Will Jeff Sessions Get Fired Over His Search for Dirt on James Comey?

U.S. Attorney General Jeff Sessions stands during a news conference to discuss "efforts to reduce violent crime" at the Department of Justice in Washington, D.C., on December 15, 2017. Joshua Roberts/Reuters

Attorney General Jeff Sessions looked for dirt on former FBI Director James Comey after the top lawman testified in Congress in March that his agency was investigating the Trump campaign, according to a new report.

On Thursday, The New York Times reported an aide to Sessions approached a Capitol Hill staffer two days after Comey's testimony to the House Intelligence Committee on March 20.

The report cites a source familiar with the meeting who said Sessions's aide asked for dirt on the former FBI director—who was fired by President Donald Trump on May 9—and that the attorney general wanted to be able to get one negative article each day about Comey into the media.

"This did not happen and would not happen," said Sarah Isgur Flores, the top spokeswoman at the Justice Department, of the meeting in response to the Times.

The fact that "the NYT reported the anecdote about a Sessions aide seeking dirt on Comey—in the face of a flat denial from @SarahFloresDOJ—suggests the sourcing must be impeccable," tweeted NBC News reporter Ken Dilanian in response to the report.

The news "is going to absolutely destroy Sessions' credibility inside DOJ and his ability to lead the department. His job isn't tenable any more," wrote Matthew Miller, who headed communications at the DOJ in the Obama administration, on Twitter on Thursday.

Sessions has faced assaults on all sides—including from the president—and the report erodes the impartiality he is meant to maintain as America's top lawyer, Miller suggested. On Thursday two congressional Republicans called for Sessions to step down, not because of the report, but because of his failure to contain leaks they say come from the FBI.

This is going to absolutely destroy Sessions’ credibility inside DOJ and his ability to lead the department. His job isn’t tenable any more. https://t.co/JHh8oLBjAv

— Matthew Miller (@matthewamiller) January 5, 2018

Last summer, Trump told the Times he was disappointed Sessions stepped aside from overseeing the investigation that Comey testified was "investigating the nature of any links between those associated with the Trump campaign" and Russia's effort to interfere in the 2016 election.

Read more: Russia probe: Trump asked White House top lawyer to stop Jeff Sessions from recusing himself, report says

Sessions recused himself from the investigation in early March because of his involvement in the Trump campaign and said last summer he was "confident" it was the right move. The new Times report states White House counsel Donald McGahn was sent by Trump to convince Sessions to "remain in charge of the inquiry" at the time he was mulling recusal from the investigation.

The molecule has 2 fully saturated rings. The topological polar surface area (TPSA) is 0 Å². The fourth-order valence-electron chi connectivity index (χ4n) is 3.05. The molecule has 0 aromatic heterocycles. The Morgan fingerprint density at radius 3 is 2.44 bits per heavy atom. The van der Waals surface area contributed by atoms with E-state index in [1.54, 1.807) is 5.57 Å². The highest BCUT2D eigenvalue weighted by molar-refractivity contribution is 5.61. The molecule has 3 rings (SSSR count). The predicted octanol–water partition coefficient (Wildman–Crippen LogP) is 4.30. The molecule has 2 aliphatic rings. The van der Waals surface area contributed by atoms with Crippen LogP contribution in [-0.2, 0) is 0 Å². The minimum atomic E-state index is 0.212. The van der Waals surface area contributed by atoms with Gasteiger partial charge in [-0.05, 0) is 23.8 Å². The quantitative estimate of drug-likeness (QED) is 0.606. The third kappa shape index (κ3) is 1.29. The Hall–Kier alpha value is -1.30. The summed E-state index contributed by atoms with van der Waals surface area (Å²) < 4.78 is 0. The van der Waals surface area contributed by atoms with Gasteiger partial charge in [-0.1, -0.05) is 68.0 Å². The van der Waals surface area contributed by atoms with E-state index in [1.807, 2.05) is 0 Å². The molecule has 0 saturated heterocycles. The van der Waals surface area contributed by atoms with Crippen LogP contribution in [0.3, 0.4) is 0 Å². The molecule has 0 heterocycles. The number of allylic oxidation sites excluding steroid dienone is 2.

Last July, Trump told the Times he wouldn't have hired Sessions if he knew in advance the attorney general would recuse himself. "If he would have recused himself before the job, I would have said, 'Thanks, Jeff, but I'm not going to take you.' It's extremely unfair—and that's a mild word—to the president," Trump said.

Sessions's job seemed to hang in the balance. "Why aren't the Committees and investigators, and of course our beleaguered A.G., looking into Crooked Hillary's crimes & Russia relations?" Trump asked on Twitter, pressuring Sessions to act soon after the interview was published.

After pressure from Trump, Sessions has opened multiple investigations into leaks to the media. On Thursday, The Hill reported the Justice Department had launched an investigation of the Clinton Foundation and whether it conducted illegal activities or "pay-to-play" politics during Hillary Clinton's tenure as secretary of state.

On Thursday, two members of the hard-right Freedom Caucus in the House called in an opinion piece for Sessions to be replaced because he has failed to purge partisans against President Trump from the FBI, which they accuse of leaking stories about the ongoing Russia investigation to the media. Its authors, Representatives Mark Meadows and Jim Jordan, are backing the president's claims that a probe of the Trump campaign's ties to Russia by special counsel Robert Mueller is a Democrat-driven "witch hunt."

Another report by the The Daily Beast on Thursday said the Justice Department is also now re-examining Clinton's use of a private email server to conduct official business during the Obama administration after an investigation into wrongdoing by the FBI cleared her in the summer of 2016.

Early this week, former Attorney General Eric Holder told The Huffington Post he is "disturbed" by Sessions's failure to defend the FBI and Justice Department against repeated attacks from the president to "delegitimize" the institutions.

"The president's ongoing campaign to tear down the wall between the Justice Department and the White House seems to be working," Miller told The Daily Beast. "The answer is to tell the White House to stay out of investigations and prosecutions, especially when it comes to your political opponents."